Pitchers

Sal Romano (SP, CIN) - 0% owned
Romano was promoted last week, made a solid start, and was immediately sent back down to the minors. However, with a promotion likely coming soon, I’m going to count him for this week’s promotion (he was not discussed last week) and will leave him off of next week’s list.

Romano’s first start in the majors was terrible. He squared off against the Brewers and allowed three runs (two earned) over three innings on three hits (two homers), four walks and only strikeouts. However, he dazzled at Coors Field against the Colorado Rockies in his most recent start, holding a very potent offense to just two runs on six hits and one walk over five innings with six strikeouts. He looked very sharp as his fastball frequently touched the upper-90s and his slider proved to be a lethal secondary pitch for him. His control was his calling card last season, and he is regarded by most evaluators as a groundball, innings-eating starting pitcher. But he has the stuff to potentially rack up the strikeouts every now and again. He is not worth owning in 12-team or fewer leagues, but 14+ team leagues looking for starting pitching depth could do worse than adding Romano.

Chris O’Grady (SP, MIA) - 0% owned
First off, I just want to point out how awesome this guy’s name is. Doesn’t Chris O’Grady just sound like something right from the movie ‘Jaws’? And he pitches for the Miami Marlins! I think it’s awesome, but then again, I know also that I’m easily amused. Anyways, back to my analysis of O’Grady.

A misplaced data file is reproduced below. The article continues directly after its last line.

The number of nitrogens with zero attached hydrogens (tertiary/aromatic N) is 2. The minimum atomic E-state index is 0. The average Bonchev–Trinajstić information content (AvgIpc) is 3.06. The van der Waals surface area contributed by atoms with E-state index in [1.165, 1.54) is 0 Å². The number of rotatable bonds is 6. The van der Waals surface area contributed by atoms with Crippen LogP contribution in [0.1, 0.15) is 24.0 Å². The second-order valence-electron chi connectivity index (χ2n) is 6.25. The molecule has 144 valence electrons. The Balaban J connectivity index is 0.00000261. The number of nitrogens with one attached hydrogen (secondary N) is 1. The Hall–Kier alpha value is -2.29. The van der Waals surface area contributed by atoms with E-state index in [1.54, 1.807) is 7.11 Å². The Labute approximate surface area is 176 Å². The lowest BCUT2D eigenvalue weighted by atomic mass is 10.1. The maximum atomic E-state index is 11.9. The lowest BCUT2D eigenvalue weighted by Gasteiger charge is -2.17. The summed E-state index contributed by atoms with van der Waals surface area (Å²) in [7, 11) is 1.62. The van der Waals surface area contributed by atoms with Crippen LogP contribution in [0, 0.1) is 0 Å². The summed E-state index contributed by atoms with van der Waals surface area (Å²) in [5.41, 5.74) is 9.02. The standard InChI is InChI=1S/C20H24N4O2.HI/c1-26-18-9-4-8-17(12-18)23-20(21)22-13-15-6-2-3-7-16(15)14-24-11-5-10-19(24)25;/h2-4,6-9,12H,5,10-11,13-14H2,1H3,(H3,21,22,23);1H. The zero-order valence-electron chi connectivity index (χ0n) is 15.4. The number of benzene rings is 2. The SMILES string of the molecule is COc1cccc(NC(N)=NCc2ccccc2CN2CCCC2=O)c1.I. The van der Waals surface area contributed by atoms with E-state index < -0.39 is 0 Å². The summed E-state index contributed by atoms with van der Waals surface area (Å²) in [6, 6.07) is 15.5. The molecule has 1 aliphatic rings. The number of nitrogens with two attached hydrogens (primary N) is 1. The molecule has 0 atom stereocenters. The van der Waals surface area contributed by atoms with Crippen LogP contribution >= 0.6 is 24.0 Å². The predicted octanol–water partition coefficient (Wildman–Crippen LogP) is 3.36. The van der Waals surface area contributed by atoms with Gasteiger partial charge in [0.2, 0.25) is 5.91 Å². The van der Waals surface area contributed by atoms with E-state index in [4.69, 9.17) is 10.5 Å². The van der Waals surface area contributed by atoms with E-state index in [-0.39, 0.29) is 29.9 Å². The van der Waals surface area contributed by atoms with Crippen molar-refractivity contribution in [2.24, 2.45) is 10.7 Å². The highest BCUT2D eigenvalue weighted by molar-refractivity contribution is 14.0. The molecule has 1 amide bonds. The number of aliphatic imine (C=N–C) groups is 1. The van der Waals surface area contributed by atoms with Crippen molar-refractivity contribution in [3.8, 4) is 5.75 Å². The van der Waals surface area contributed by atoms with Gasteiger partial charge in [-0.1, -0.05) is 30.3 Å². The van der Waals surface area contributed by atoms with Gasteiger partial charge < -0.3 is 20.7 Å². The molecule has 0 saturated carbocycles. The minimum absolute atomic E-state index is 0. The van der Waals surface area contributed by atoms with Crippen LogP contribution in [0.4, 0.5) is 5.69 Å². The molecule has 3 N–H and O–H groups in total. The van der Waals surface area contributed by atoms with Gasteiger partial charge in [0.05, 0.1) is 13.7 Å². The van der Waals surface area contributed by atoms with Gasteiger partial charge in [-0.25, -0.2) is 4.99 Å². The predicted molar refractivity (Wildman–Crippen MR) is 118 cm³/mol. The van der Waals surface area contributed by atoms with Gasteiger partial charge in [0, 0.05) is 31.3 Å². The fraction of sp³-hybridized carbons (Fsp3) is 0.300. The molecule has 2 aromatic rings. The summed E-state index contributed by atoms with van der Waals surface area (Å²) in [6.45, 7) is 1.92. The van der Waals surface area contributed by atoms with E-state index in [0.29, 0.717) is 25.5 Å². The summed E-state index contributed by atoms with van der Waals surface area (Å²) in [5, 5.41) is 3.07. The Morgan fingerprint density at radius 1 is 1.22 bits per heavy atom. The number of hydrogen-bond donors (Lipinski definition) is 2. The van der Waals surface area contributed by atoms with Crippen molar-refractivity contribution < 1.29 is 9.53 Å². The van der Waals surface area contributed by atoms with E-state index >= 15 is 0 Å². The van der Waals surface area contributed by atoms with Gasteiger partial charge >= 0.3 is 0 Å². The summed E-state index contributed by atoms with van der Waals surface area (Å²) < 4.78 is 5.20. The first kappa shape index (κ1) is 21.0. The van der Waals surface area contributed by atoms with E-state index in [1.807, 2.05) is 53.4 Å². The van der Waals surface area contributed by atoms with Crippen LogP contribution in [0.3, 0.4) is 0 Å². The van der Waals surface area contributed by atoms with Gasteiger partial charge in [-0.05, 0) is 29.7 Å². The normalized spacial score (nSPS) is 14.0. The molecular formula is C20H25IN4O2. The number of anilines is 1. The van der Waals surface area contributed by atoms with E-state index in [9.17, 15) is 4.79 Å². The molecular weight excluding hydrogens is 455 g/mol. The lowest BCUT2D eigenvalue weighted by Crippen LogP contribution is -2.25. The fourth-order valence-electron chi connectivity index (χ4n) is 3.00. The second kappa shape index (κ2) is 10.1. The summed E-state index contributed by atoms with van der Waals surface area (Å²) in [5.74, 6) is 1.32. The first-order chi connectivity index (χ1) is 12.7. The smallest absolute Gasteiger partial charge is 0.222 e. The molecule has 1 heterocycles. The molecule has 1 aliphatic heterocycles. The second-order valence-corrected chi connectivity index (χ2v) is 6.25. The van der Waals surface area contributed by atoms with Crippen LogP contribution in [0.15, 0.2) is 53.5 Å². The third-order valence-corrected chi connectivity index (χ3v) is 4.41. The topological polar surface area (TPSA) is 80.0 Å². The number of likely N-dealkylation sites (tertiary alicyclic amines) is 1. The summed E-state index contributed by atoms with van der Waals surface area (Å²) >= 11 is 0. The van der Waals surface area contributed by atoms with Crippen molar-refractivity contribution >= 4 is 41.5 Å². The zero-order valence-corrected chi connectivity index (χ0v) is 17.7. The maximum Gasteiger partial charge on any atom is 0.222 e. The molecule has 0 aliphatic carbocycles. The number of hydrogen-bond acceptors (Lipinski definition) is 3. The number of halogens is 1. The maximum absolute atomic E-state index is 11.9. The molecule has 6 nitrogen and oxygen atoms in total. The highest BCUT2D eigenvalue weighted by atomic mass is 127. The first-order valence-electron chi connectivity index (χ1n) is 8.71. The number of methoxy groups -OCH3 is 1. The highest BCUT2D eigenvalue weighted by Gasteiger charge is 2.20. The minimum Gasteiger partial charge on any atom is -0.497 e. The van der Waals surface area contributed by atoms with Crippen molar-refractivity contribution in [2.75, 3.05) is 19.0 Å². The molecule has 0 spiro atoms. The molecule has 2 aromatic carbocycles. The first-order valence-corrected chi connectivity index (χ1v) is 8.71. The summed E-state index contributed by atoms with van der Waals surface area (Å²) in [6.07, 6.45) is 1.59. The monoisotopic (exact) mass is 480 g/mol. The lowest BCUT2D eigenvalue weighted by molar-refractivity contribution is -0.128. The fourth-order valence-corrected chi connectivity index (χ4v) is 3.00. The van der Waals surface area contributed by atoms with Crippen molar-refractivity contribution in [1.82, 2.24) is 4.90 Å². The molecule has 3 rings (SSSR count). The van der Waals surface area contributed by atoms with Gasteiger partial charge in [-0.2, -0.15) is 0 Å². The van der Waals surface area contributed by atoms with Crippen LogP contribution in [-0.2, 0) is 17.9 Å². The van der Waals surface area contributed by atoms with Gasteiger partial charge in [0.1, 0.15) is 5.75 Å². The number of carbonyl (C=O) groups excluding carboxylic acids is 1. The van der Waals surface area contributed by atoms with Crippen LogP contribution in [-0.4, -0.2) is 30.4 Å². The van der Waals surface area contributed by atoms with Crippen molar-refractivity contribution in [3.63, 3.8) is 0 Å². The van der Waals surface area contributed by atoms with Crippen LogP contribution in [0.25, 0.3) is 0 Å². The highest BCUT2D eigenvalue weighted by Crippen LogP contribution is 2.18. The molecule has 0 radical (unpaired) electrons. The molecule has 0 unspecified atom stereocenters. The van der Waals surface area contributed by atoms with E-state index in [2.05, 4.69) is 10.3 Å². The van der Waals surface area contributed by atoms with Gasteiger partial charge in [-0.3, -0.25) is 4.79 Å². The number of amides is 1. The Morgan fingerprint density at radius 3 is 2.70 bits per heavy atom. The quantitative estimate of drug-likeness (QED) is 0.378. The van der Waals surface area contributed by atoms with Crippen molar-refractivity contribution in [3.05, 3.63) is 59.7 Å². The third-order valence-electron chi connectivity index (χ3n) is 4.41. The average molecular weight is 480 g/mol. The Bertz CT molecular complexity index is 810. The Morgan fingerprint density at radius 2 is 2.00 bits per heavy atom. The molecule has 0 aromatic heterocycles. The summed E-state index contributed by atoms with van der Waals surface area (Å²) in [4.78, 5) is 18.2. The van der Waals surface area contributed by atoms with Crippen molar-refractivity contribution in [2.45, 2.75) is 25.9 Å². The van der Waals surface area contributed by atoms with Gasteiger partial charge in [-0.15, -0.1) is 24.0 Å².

O’Grady debuted against the Giants on Saturday, allowing three runs to cross the plate over 5.1 innings of work on five hits and two walks. He struck out four batters. He is a bit of a journeyman rookie, already 27 years of age. He has enjoyed a successful 2017 season at Triple-A after being picked up by the Marlins in the Rule 5 Draft. He owns a 3.29 ERA and 4.36 FIP over 54.2 innings of work. He has found his success, however, with smoke and mirrors as the southpaw only throws his fastball at 87.8 mph. Hitters have often gotten the better of him too, as his biggest weakness in the minors has been the longball. He may have a great name, but the lack of velocity and potential for him to give up home runs a plenty does not make him a great prospect to own in any leagues. He is a desperation add in super deep leagues at best.

Zac Rosscup (RP, CHC) - 0% owned
Somehow Rosscup still qualifies as a rookie despite having registered big league appearances in every season between 2013 and this season with the exception of the 2016 season. He has always shown some strikeout potential in the minors, but has balanced that out with terrible control. He has no path to saves and has very little upside as of right now. He can be ignored.

Akeel Morris (RP, ATL) - 0% owned
The Atlanta Braves promoted this 24-year-old reliever in the hopes of providing their team with a fresh arm in that bullpen. He has a long history of strikeout potential, consistently striking out 30 percent or more of opposing hitters. His stuff isn’t dominant (his fastball only averages 93 mph this season), but he clearly knows how to use it. Still though, without a path to saves or holds, Morris is not a reliever worth owning.

Ben Heller (RP, NYY) - 0% owned
Another hard-throwing reliever added to the New York Yankees’ bullpen, Heller was recalled just before the ASB to help provide the Bronx Bombers with some bullpen depth. He had posted a solid 2.68 ERA at Triple-A and struck out 32.2 percent of opposing hitters, giving him some intriguing upside. However, he is probably not long for the majors, and will certainly not see any saves or holds even if he sticks. He can be ignored.